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Preview | WEEK OF APRIL 15-21


April 15, 2002|Reuters, Associated Press

Flood of Earnings Reports Is Expected

A tidal wave of earnings reports will flow this week from household names and some of the bluest of the blue chips: fast-food chain McDonald's Corp., financial services bellwether Merrill Lynch & Co., auto makers General Motors Corp. and Ford Motor Co., and computer sector giants IBM Corp., Intel Corp. and Microsoft Corp. (See accompanying chart).

Investors also will sift through a slew of reports on the U.S. economy. These include data on business inventories, consumer prices, housing starts, industrial production, international trade and weekly unemployment statistics, as well as the leading economic indicators, a key forecasting gauge.

"We will continue to get data pointing to economic recovery. We need corporate [earnings] numbers to show the same," said Michael Kayes, chief investment officer of Eastover Capital Management, which oversees $300 million.

This week's economic reports:

* Today, the National Assn. of Home Builders is scheduled to issue its index for April, which measures the sentiments of home builders about home sales and home buyer traffic.

* Tuesday, the Commerce Department reports on housing starts for March, which are expected to slow to an annualized figure of 1.686 million from 1.769 million in February.

Also, industrial production numbers for March, which are expected to support recent data suggesting a mild rebound in that key sector, will be released.

Also, the Labor Department will report the consumer price index for March, expected to be up 0.5%, after February's gain of 0.2%, according to economists polled by Reuters. Excluding volatile food and energy prices, the March core CPI is seen up 0.2% after rising 0.3% in February.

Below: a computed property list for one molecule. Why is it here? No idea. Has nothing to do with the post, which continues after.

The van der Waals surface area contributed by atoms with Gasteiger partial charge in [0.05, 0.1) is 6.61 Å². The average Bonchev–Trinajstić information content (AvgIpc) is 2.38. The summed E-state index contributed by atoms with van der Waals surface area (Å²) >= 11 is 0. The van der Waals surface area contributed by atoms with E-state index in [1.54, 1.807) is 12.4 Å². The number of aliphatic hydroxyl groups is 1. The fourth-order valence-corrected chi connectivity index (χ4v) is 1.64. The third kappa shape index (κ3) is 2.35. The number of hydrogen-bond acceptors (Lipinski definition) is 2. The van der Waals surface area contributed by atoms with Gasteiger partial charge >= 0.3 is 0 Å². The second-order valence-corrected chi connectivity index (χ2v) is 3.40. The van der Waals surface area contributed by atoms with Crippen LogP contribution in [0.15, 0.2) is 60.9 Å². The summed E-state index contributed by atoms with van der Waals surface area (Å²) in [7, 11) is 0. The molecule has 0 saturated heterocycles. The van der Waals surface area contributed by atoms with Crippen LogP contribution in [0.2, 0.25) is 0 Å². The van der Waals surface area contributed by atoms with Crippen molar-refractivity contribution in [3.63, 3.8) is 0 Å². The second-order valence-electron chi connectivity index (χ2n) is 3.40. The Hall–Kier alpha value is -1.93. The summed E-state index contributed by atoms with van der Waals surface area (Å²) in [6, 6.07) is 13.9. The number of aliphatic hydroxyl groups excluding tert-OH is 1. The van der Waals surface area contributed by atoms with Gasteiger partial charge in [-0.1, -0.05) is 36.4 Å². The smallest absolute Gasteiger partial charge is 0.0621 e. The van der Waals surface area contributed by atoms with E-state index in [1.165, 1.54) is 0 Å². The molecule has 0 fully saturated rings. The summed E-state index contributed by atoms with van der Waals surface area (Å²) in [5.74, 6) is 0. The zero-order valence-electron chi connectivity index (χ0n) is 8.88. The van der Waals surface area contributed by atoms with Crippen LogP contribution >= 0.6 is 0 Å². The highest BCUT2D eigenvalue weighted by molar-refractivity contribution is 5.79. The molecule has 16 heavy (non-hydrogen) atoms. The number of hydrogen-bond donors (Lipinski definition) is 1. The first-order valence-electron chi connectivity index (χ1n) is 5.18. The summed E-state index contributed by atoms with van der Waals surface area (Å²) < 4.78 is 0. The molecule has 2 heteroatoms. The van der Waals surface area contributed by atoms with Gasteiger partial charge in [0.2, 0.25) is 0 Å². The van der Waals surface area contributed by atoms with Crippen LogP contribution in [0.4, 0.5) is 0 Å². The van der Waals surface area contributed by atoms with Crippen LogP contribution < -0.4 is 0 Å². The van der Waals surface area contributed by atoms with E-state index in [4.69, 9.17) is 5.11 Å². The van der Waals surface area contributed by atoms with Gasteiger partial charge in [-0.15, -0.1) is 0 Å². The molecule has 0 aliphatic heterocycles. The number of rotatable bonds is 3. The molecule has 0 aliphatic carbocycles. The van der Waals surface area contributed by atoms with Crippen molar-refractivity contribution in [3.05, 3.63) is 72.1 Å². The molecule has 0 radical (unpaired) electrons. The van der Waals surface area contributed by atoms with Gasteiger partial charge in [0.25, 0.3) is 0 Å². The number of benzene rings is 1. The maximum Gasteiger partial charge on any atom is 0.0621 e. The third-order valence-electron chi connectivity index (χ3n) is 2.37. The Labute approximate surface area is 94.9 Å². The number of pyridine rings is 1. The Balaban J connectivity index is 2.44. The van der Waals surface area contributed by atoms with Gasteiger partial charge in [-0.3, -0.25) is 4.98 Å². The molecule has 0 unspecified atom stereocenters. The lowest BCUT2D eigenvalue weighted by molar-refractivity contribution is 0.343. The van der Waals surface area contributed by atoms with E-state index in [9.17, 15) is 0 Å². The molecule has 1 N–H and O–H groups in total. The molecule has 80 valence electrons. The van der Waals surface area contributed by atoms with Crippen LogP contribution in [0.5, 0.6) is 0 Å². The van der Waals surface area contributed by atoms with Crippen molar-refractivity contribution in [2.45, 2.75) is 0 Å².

* Wednesday, the Commerce Department discloses the U.S. trade deficit in goods and services for February. It probably widened to $29 billion from $28.5 billion in January.

Also, Federal Reserve Chairman Alan Greenspan will testify on the U.S. economy and monetary policy to the Joint Economic Committee of Congress.

* Thursday, Wall Street will watch for the March index of leading economic indicators, which economists expect to rise 0.3% after a flat February reading.



State Lawmakers to Urge Restrictions for Auditors

Corporations would be required to change auditing firms every four years under legislation expected to be proposed today by California lawmakers in response to the Enron and Andersen accounting scandals.

The measures also would restrict consulting work by auditing firms. Critics say the firms' dual role as consultants can create conflicts of interest for auditors, which are supposed to maintain their objectivity.

Lawmakers touted their bills as consumer protection legislation needed to restore investor confidence. They said California investors need better information and protections to make wise decisions.

Most of the proposed bills are unnecessary or should be handled nationally instead of creating piecemeal regulations in 50 states, said Mike Ueltzen, past president of the California Society of Certified Public Accountants.

Assemblyman Lou Correa (D-Anaheim) said that California can be a national leader. It's not uncommon for businesses to face both state and federal rules, he said.

Other proposed legislation would require accountants to keep audit working papers for seven years, and bar accountants from taking jobs with former clients for two years after leaving their accounting firms. The restrictions would apply only to auditors registered in California.

Associated Press


McDonald's to Report on Social Responsibility

Stung by unfavorable attention it has attracted as a symbol of rampant globalization, McDonald's Corp. is touting its record of promoting animal welfare, protecting tropical rain forests and hiring disadvantaged workers.

Today, the world's largest fast-food chain plans to issue a 45-page document on a broad range of issues, including relationships with employees, suppliers, the environment and local communities in the 121 countries where it operates.

The report provides a detailed look at McDonald's 50-year history of social responsibility, with topics ranging from fair wage practices to job training and education, transportation and community outreach such as its Ronald McDonald House charities.

"We understand that people have questions about the brand, and we have an obligation to talk about the business in a much broader way than just how much money we're making," Chief Executive Jack Greenberg told Reuters. "I think we recognize this obligation of being more open and more transparent about issues that are of increasing importance."

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